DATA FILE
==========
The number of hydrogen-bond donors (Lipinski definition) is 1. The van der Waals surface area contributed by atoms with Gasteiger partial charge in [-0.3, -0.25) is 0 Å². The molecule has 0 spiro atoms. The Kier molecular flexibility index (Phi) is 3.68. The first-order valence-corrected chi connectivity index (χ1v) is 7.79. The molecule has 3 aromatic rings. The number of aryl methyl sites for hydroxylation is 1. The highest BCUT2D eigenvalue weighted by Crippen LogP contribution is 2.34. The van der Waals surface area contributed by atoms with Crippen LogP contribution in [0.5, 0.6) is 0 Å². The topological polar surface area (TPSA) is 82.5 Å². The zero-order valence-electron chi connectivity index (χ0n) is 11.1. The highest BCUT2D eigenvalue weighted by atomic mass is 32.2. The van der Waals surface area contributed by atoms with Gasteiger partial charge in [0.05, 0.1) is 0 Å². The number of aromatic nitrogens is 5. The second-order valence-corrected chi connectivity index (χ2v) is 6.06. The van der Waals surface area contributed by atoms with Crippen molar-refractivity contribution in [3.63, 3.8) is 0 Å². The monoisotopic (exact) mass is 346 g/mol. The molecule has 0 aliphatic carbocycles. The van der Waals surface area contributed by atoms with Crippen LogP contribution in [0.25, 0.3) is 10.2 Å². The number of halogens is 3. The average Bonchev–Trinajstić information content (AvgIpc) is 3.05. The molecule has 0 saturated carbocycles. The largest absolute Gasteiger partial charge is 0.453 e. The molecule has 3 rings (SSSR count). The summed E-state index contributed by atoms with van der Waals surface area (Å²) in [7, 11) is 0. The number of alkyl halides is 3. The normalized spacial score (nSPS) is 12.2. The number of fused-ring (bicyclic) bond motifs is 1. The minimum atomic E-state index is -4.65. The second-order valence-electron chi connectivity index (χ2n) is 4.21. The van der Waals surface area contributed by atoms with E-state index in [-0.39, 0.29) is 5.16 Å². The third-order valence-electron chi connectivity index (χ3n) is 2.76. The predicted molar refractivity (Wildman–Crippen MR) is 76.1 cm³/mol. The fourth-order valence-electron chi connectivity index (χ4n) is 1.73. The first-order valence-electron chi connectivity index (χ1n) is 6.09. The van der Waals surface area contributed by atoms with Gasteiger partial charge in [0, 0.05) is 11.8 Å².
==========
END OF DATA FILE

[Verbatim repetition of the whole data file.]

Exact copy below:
The number of hydrogen-bond donors (Lipinski definition) is 1. The van der Waals surface area contributed by atoms with Gasteiger partial charge in [-0.3, -0.25) is 0 Å². The molecule has 0 spiro atoms. The Kier molecular flexibility index (Phi) is 3.68. The first-order valence-corrected chi connectivity index (χ1v) is 7.79. The molecule has 3 aromatic rings. The number of aryl methyl sites for hydroxylation is 1. The highest BCUT2D eigenvalue weighted by Crippen LogP contribution is 2.34. The van der Waals surface area contributed by atoms with Crippen LogP contribution in [0.5, 0.6) is 0 Å². The topological polar surface area (TPSA) is 82.5 Å². The zero-order valence-electron chi connectivity index (χ0n) is 11.1. The highest BCUT2D eigenvalue weighted by atomic mass is 32.2. The van der Waals surface area contributed by atoms with Gasteiger partial charge in [0.05, 0.1) is 0 Å². The number of aromatic nitrogens is 5. The second-order valence-corrected chi connectivity index (χ2v) is 6.06. The van der Waals surface area contributed by atoms with Crippen molar-refractivity contribution in [3.63, 3.8) is 0 Å². The monoisotopic (exact) mass is 346 g/mol. The molecule has 0 aliphatic carbocycles. The van der Waals surface area contributed by atoms with Crippen LogP contribution in [0.25, 0.3) is 10.2 Å². The number of halogens is 3. The average Bonchev–Trinajstić information content (AvgIpc) is 3.05. The molecule has 0 saturated carbocycles. The largest absolute Gasteiger partial charge is 0.453 e. The molecule has 3 rings (SSSR count). The summed E-state index contributed by atoms with van der Waals surface area (Å²) in [7, 11) is 0. The number of alkyl halides is 3. The normalized spacial score (nSPS) is 12.2. The number of fused-ring (bicyclic) bond motifs is 1. The minimum atomic E-state index is -4.65. The second-order valence-electron chi connectivity index (χ2n) is 4.21. The van der Waals surface area contributed by atoms with E-state index in [-0.39, 0.29) is 5.16 Å². The third-order valence-electron chi connectivity index (χ3n) is 2.76. The predicted molar refractivity (Wildman–Crippen MR) is 76.1 cm³/mol. The fourth-order valence-electron chi connectivity index (χ4n) is 1.73. The first-order valence-electron chi connectivity index (χ1n) is 6.09. The van der Waals surface area contributed by atoms with Gasteiger partial charge in [0, 0.05) is 11.8 Å².